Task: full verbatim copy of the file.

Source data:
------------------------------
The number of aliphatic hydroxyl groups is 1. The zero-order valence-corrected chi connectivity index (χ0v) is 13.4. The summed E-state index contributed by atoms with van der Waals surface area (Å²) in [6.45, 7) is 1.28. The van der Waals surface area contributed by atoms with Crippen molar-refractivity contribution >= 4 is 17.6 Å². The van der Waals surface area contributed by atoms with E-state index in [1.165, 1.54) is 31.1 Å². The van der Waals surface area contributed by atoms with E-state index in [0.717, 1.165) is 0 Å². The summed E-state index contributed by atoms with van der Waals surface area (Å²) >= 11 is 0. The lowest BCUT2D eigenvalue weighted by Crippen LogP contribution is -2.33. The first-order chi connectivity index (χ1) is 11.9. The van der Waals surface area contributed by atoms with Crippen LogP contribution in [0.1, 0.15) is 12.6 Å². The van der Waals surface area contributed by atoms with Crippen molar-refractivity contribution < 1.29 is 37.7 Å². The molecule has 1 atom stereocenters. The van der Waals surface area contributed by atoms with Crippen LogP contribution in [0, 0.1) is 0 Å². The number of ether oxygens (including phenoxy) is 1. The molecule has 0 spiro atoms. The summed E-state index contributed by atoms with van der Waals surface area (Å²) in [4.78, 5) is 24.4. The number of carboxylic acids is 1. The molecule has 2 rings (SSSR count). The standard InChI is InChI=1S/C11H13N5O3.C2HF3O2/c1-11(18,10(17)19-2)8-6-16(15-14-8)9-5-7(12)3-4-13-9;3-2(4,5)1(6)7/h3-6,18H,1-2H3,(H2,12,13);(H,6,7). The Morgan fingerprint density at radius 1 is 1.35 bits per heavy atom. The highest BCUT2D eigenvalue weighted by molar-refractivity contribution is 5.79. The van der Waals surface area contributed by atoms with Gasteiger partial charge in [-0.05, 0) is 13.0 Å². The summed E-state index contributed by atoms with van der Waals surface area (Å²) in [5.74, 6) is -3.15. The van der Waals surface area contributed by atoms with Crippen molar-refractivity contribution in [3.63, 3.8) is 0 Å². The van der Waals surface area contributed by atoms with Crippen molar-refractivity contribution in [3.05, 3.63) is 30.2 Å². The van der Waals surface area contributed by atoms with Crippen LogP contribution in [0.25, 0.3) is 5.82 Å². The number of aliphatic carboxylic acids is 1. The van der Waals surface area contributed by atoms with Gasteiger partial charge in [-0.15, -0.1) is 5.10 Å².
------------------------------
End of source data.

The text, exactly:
The number of aliphatic hydroxyl groups is 1. The zero-order valence-corrected chi connectivity index (χ0v) is 13.4. The summed E-state index contributed by atoms with van der Waals surface area (Å²) in [6.45, 7) is 1.28. The van der Waals surface area contributed by atoms with Crippen molar-refractivity contribution >= 4 is 17.6 Å². The van der Waals surface area contributed by atoms with E-state index in [1.165, 1.54) is 31.1 Å². The van der Waals surface area contributed by atoms with E-state index in [0.717, 1.165) is 0 Å². The summed E-state index contributed by atoms with van der Waals surface area (Å²) >= 11 is 0. The lowest BCUT2D eigenvalue weighted by Crippen LogP contribution is -2.33. The first-order chi connectivity index (χ1) is 11.9. The van der Waals surface area contributed by atoms with Crippen LogP contribution in [0.1, 0.15) is 12.6 Å². The van der Waals surface area contributed by atoms with Crippen molar-refractivity contribution < 1.29 is 37.7 Å². The molecule has 1 atom stereocenters. The van der Waals surface area contributed by atoms with Crippen LogP contribution in [0, 0.1) is 0 Å². The number of ether oxygens (including phenoxy) is 1. The molecule has 0 spiro atoms. The summed E-state index contributed by atoms with van der Waals surface area (Å²) in [4.78, 5) is 24.4. The number of carboxylic acids is 1. The molecule has 2 rings (SSSR count). The standard InChI is InChI=1S/C11H13N5O3.C2HF3O2/c1-11(18,10(17)19-2)8-6-16(15-14-8)9-5-7(12)3-4-13-9;3-2(4,5)1(6)7/h3-6,18H,1-2H3,(H2,12,13);(H,6,7). The Morgan fingerprint density at radius 1 is 1.35 bits per heavy atom. The highest BCUT2D eigenvalue weighted by molar-refractivity contribution is 5.79. The van der Waals surface area contributed by atoms with Gasteiger partial charge in [-0.05, 0) is 13.0 Å². The summed E-state index contributed by atoms with van der Waals surface area (Å²) in [5.74, 6) is -3.15. The van der Waals surface area contributed by atoms with Crippen molar-refractivity contribution in [3.63, 3.8) is 0 Å². The van der Waals surface area contributed by atoms with Crippen molar-refractivity contribution in [3.05, 3.63) is 30.2 Å². The van der Waals surface area contributed by atoms with Crippen LogP contribution in [0.25, 0.3) is 5.82 Å². The number of aliphatic carboxylic acids is 1. The van der Waals surface area contributed by atoms with Gasteiger partial charge in [-0.15, -0.1) is 5.10 Å².